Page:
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Jul 31, 2020
The Washington Post’s Craig Whitlock has a great pieceabout the mechanics of Al Qaeda’s internet presence. Working off of Sony Vaios (my old, pre-Mac laptop!), the jihadis are able to put out a new propaganda tape every four days or so, meaning that Ayman al-Zawahiri is like the Lil Wayneof terrorism. Note how easy it seems to be for them:
“We all think of them as a bunch of guys living in caves, and Miran Shah may be the other side of the moon,” said a senior U.S. counterterrorism official speaking on the condition of anonymity, referring to a Pakistani town near the Afghan border that has served as a refuge for al-Qaeda operatives. “And yet their guys are all communicating on laptops, just like I do from one of the most wired buildings in Washington.”
Speeches by bin Laden and other al-Qaeda leaders can appear online less than a week after being recorded, although it usually takes two to three weeks before they are released, officials and analysts said.
“It is clear that they are under no real pressure,” said Diaa Rashwan, an analyst at al-Ahram Center for Political and Strategic Studies in Cairo. “They are very relaxed. They have plenty of time to go to their film archives and edit their productions.”
Earlier this year, Sen. Joe Lieberman (I-CT) tried to get YouTube to pull down a bunch of extremist videos. Not only will that not stop AQ’s distribution network — as an anonymous counterterrorism official tells the Post — but it would be short sighted. What we should be doing is listening to the recordings’ substantive message. We should learn why Al Qaeda uses the themes it uses, and how it uses them, and to what effect, and then counter that strategy.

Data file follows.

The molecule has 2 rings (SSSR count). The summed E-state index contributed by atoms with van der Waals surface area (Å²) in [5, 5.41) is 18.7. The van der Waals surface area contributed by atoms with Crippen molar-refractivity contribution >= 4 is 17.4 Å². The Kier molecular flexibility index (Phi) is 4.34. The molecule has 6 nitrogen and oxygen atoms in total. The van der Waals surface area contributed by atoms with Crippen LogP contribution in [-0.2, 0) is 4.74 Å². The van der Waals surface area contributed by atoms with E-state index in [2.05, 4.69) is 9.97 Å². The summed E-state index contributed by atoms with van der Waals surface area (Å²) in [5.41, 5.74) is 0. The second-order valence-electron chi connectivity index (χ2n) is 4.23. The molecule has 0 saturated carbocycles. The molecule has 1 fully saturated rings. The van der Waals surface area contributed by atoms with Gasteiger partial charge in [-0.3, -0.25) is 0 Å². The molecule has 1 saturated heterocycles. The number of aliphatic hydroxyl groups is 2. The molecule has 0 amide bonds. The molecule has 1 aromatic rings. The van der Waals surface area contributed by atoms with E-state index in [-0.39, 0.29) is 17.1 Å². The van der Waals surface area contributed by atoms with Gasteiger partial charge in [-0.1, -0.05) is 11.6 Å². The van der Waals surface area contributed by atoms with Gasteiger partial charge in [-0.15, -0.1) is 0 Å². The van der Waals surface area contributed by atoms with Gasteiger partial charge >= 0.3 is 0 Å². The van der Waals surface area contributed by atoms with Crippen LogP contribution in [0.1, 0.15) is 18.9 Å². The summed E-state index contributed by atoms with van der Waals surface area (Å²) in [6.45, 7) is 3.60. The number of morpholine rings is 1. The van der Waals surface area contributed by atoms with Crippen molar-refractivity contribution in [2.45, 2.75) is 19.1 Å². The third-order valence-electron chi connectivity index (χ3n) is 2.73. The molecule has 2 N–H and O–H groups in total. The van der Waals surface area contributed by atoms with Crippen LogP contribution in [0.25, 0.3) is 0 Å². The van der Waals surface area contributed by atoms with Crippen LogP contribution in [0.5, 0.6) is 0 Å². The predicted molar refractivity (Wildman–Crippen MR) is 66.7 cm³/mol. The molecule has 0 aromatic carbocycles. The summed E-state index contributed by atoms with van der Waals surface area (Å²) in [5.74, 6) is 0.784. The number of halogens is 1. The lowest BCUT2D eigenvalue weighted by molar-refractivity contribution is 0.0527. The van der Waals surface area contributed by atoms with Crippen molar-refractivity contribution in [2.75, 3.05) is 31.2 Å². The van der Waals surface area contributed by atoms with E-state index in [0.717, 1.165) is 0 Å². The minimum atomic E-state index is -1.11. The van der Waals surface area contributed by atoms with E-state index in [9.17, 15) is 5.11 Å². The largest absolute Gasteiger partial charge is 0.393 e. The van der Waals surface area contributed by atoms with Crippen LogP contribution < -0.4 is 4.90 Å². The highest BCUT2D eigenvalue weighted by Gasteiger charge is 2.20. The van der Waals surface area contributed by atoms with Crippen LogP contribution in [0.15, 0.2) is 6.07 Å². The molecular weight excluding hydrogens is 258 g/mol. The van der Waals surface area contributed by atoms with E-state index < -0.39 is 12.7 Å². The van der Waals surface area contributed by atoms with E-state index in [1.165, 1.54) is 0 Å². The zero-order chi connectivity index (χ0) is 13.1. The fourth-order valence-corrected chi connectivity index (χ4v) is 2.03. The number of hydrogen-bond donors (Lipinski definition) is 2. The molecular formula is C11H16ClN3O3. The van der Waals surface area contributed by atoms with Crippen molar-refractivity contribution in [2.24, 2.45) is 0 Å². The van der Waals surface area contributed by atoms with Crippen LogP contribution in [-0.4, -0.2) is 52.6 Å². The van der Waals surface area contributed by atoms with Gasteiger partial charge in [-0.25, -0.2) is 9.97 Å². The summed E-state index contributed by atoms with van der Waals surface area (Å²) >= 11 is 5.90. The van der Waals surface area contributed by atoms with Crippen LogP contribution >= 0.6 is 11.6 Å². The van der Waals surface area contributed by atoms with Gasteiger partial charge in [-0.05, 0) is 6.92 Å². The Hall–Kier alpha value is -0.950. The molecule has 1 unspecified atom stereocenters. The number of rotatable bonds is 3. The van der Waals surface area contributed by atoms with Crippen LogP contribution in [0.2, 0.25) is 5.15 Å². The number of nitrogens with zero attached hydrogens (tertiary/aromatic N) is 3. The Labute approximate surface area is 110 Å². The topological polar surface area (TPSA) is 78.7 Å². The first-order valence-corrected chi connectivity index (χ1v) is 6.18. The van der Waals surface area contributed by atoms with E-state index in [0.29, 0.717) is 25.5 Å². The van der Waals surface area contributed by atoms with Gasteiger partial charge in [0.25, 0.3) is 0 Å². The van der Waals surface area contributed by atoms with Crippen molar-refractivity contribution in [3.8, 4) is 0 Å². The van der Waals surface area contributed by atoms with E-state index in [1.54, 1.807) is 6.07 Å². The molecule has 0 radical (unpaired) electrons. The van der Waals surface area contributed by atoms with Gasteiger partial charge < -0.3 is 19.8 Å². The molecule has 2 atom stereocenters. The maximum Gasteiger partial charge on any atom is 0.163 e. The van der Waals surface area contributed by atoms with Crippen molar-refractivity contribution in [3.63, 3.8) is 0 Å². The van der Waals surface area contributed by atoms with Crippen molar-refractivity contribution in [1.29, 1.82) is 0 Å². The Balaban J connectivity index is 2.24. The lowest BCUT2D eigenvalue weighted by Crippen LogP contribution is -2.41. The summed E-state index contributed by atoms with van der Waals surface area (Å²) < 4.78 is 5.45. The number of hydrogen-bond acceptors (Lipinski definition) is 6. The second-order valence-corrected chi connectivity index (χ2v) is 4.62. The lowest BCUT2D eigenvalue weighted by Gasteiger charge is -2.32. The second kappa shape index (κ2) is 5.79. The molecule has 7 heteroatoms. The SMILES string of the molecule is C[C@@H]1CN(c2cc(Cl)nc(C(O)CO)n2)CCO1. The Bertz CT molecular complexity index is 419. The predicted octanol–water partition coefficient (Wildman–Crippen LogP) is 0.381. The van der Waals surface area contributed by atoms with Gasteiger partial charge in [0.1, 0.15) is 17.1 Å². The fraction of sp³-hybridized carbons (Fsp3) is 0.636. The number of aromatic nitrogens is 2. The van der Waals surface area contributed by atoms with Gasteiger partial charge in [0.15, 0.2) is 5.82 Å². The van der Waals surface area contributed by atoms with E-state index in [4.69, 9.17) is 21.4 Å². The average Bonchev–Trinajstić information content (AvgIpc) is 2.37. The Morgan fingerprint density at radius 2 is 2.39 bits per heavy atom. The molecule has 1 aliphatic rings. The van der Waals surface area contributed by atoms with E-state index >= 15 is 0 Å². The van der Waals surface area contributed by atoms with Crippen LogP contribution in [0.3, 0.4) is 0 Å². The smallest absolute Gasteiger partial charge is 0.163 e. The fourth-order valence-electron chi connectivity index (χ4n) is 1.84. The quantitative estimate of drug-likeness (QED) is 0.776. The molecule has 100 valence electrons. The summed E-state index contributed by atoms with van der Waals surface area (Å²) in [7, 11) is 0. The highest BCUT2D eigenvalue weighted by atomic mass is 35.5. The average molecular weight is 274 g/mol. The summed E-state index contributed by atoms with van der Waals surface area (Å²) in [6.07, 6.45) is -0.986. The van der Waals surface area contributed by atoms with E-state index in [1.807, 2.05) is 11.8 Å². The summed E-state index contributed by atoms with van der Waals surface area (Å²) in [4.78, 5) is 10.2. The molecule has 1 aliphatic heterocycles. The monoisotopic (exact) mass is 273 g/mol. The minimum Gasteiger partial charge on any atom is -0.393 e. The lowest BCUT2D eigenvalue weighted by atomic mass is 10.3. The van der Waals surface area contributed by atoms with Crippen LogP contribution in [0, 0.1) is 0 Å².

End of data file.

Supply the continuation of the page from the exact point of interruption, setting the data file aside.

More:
Under Bush, we’ve been terrible at that. Mike Scheuer, former chief of the CIA’s bin Laden unit, used to tell a story about how every time there was a new bin Laden or Zawahiri video, the agency would scramble to find ornithologists and geologists to study the tape for clues as to where the terrorists were. A subordinate priority was to find Arabic speakers to understand what they were saying. That’s completely bass-ackwards. Eventually both men will die. But their message will live on. That’s the entire point of spreading their propaganda virally.
Paolo Reyna

Paolo Reyna

Paolo Reyna is a writer and storyteller with a wide range of interests. He graduated from New York University with a Bachelor of Arts in Journalism and Media Studies. Paolo enjoys writing about celebrity culture, gaming, visual arts, and events. He has a keen eye for trends in popular culture and an enthusiasm for exploring new ideas. Paolo's writing aims to inform and entertain while providing fresh perspectives on the topics that interest him most. In his free time, he loves to travel, watch films, read books, and socialize with friends.
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